On guilt. Part one.

What is it that you actually feel when you say you feel guilty? Guilt is not an emotion, it is a state of mind. It is self-destructive and self-abusive and downright horrible. When you say you feel guilty, you probably feel bad about something. Perhaps you regret the behaviour or the outcome. That doesn’t necessarily mean you’re sorry, it just means that you have done something that you think you shouldn’t have done. “Shoulds” just like “musts” are thoughts, not feelings. They are derived from processes that we think are reasonable, ie. I should not kiss another man because it will hurt my boyfriend.

But once what’s done is done, how does feeling guilty help in any way? It doesn’t. Guilt is not a feeling, it is a judgment. It is the opposite of innocent. So the only thing that is accomplished by “feeling guilty” is passing judgment on oneself and condemning an action or behaviour or whatever it was, sometimes just a thought or a desire. The problem with that is that it’s unfair. You can’t be the same person who accuses, defends and condemns you all at once. You need to be your friend. You need to be able to analyse and understand what leads to the desire to act a certain way. Feeling bad is one thing, but it’s not going to make a change. Regretting something is normal too. It’s okay to regret a behaviour. It’s not okay to keep beating yourself up over it.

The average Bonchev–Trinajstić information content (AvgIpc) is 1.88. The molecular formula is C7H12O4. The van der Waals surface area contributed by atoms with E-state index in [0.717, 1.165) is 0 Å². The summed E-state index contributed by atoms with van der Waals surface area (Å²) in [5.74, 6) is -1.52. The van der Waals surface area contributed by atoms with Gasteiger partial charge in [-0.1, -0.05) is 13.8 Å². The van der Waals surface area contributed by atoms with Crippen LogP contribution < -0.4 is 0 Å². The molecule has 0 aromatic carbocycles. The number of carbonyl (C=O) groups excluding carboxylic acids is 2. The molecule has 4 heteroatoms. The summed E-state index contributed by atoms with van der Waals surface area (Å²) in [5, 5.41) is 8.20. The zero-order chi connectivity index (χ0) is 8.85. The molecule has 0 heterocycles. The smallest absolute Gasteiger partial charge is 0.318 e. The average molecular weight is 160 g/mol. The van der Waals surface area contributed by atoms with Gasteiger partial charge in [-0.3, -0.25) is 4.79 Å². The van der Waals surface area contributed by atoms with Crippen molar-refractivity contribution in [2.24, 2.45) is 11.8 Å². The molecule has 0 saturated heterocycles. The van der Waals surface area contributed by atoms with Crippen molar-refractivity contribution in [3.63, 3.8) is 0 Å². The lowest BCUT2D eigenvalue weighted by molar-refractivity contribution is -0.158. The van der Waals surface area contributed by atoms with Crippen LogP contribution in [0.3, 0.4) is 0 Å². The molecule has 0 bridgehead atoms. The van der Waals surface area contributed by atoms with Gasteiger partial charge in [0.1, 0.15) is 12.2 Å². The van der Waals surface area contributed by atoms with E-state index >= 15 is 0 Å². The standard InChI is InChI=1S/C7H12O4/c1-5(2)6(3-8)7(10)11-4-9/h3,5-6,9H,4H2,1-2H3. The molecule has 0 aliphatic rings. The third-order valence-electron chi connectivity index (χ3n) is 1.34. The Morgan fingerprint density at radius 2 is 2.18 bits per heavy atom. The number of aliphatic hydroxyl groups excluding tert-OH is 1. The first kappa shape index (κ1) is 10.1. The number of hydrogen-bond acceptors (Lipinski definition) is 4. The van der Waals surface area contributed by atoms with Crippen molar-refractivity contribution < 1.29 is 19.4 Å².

Here’s the worst thing about guilt: it opens you up to abuse. It makes you vulnerable to manipulation. Religions would not survive if it weren’t for this kind of thinking.

So what do you do instead?

Try to be fair. Be honest. Accept the mistake. Accept the humanity of your nature. Take responsibility and find what led you there in the first place. Talk to yourself like you would talk to someone you love. Learn your lesson and forgive yourself.

If you’re being rude because you’re stressing, realise you’re stressing. Apologise. Don’t make excuses. Own the mistake. Find what’s stressing you out. It could be many things, nothing in life is isolated. Take one thing at a time and figure out how it affects your behaviour and your happiness. That will help you prioritise what’s important. Finally, make the change.

Don’t just admire the people around you. They are might be further down the path but the path is open and all you need to do is start walking. Keep going forward and soon enough there will be others that you will be ahead of. It’s a life long journey and it’s great if you learn to be your own friend because that way you can be everyone’s friend 🙂

Author: Kai G.

3/5 fun, 2/5 serious. Creative, scientific and a little random. Sometimes all at once.

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